The talk will highlight the forthcoming companion volume to Revolution: Structure and Meaning in History (University of Chicago Press, 2019) with regard to the motivation to revolutionary action. This approach shifts the focus of analysis from the punitively general causes of revolution to the specific motivation and consequences of revolutionary social action in historical and comparative perspective.
Within this framework, major instances of Islamicate Revolutionary transformation beginning with Mohammad’s constitutive revolution and the rise of Islam in seventh-century Arabia, followed by four cases of medieval and early modern Mahdist revolutions are examined in the companion volume I am working on.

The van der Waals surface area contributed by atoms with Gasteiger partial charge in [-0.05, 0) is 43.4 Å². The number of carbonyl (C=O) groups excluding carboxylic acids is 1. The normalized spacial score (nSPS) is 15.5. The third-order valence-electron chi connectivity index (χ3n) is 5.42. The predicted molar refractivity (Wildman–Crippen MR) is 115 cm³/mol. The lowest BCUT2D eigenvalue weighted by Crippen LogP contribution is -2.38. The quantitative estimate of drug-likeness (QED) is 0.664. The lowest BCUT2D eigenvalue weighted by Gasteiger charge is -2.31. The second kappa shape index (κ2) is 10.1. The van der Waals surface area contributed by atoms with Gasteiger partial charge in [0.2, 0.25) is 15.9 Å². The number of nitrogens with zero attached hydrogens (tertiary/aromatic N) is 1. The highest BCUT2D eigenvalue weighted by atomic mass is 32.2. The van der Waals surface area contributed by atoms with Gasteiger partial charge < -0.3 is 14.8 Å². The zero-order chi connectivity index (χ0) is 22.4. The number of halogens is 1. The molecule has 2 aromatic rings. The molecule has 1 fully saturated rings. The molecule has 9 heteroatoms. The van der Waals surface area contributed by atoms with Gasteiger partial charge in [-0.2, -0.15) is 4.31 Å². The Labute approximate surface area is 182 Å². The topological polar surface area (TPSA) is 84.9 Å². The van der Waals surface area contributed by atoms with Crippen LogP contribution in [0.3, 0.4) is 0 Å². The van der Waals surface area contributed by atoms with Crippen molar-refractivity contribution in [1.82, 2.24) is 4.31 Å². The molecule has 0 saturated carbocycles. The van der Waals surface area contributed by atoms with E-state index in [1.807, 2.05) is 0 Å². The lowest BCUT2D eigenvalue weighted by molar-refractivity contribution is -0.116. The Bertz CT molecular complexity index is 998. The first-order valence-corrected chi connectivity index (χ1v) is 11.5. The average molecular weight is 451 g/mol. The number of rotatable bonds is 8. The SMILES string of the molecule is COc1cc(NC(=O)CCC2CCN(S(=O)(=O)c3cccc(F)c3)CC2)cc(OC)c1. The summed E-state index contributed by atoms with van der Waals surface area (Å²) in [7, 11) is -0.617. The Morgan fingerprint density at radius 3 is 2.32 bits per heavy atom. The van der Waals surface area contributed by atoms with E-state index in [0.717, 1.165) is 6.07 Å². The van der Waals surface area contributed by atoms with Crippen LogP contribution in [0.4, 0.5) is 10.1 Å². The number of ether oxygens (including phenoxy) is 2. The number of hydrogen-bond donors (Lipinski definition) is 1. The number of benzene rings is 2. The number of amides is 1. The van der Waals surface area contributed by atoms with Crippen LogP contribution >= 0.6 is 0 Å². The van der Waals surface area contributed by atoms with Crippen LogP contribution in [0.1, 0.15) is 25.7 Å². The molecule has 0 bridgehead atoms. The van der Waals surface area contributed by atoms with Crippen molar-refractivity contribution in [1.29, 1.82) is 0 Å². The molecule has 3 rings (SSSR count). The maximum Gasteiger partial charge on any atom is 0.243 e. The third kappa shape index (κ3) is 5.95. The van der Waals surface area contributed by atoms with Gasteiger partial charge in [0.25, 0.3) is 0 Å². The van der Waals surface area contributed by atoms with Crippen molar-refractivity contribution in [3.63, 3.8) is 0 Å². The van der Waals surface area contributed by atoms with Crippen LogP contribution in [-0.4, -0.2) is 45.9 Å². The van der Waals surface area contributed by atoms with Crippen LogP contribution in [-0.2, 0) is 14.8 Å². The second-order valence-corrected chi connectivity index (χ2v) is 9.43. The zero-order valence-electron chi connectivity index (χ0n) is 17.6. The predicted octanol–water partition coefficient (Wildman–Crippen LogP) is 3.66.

The persistence as well as radical transformation in revolutionary movements of the nineteenth and twentieth centuries will be treated in the concluding chapters.
The presentation will briefly outline my conclusions regarding the Fatimid Revolution in North Africa at the beginning of the 10th century, the Berber revolution of Mahdi Ibn Tumart in Southwestern Maghreb in the mid-twelfth century, and the Safavid Revolution in 1500-1501 with the focus on Shi’ite Messianism in occupied Iraq and the Sunni reaction to it in the form of Daesh.
Co-sponsored by NYU’s Hagop Kevorkian Center for Near Eastern Studies and Iranian Studies Initiative (ISI-NYU)